• Cost: For a standing seam roof, it can cost $15 to $25 per square foot. In addition, it should be installed professionally by somebody with experience with zinc. One other problem is that after the patina has developed on the metal, water can sometimes cause white streaks on the roof, making it less than attractive.

Corrugated metal roof: These panels have a wavy appearance, with the waves allowing overlap between the panels. This is the type with exposed fasteners between the panels and attaching the panels to the roof base.

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  • Pros: It’s one of the least expensive metal roofing materials, running between $1 to $2.50 per square foot for materials.
  • Cons: This type requires exposed fasteners, both to fasten the panels together and to fasten the panels to the strapping. This means that your roof will be less watertight. Since a low slope roof will retain water and moisture for longer periods, this means that the water has more time to work its way down around the fasteners. More frequent inspections are called for to watch for this.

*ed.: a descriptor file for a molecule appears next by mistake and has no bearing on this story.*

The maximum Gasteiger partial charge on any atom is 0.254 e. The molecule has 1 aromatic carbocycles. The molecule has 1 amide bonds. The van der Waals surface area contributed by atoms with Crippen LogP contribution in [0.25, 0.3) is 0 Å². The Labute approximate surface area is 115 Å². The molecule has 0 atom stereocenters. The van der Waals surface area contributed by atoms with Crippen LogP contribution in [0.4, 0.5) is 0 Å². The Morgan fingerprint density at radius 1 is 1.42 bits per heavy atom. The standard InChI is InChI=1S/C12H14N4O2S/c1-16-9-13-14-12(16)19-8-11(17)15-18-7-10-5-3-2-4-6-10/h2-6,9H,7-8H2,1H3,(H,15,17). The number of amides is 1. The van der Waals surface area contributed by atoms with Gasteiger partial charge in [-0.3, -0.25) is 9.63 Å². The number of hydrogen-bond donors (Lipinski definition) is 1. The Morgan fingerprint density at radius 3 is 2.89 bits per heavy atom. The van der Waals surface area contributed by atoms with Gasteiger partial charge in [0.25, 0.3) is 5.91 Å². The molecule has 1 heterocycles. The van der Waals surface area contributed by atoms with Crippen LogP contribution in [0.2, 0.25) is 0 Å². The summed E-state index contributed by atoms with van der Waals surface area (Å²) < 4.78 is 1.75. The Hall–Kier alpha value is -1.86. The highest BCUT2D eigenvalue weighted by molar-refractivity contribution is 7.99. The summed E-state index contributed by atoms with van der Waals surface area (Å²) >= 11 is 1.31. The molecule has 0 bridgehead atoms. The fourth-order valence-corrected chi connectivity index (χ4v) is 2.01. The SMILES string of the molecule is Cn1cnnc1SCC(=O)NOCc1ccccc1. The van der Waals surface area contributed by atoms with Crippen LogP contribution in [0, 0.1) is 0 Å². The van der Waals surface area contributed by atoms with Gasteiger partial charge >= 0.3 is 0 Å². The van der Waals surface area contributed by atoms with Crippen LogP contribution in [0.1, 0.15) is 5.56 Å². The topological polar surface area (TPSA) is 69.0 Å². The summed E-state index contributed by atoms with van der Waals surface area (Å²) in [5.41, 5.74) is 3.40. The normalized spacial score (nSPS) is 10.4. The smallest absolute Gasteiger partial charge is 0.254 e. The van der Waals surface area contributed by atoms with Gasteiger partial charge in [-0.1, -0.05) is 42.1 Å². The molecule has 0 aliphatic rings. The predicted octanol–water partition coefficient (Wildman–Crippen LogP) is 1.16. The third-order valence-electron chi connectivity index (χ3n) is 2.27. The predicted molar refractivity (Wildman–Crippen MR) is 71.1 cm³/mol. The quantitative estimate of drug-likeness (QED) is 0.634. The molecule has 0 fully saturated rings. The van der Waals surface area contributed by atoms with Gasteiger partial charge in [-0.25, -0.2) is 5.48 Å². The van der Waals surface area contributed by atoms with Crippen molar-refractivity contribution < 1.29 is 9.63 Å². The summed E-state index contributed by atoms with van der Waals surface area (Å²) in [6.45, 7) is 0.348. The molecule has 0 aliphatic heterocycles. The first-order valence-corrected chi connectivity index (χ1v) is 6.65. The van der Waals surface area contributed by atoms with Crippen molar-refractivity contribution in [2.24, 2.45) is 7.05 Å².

• Cost: For a corrugated roofing system, costs can run from $13 to $20 per square foot.

Natural expansion and contraction of the metal with temperature changes will eventually enlarge the holes around the fasteners. Even with washers or gaskets around the fasteners, water will eventually work its way in. This type of roofing requires more of a slope than the standing seam construction.

Zinc metal roofing: This material is not as commonly used in the United States, although it is popular in Europe. Like copper, it gradually develops an attractive patina.

  • Pros: Zinc’s gradual patina development turns it into an attractive blue-grey color. This patina is composed of zinc carbonate, which also protects the metal from corrosion. This factor makes it great for people living near coastlines, where salty, moist air can affect other types of metal. It has a very long lifespan, often lasting 80 to 100 years.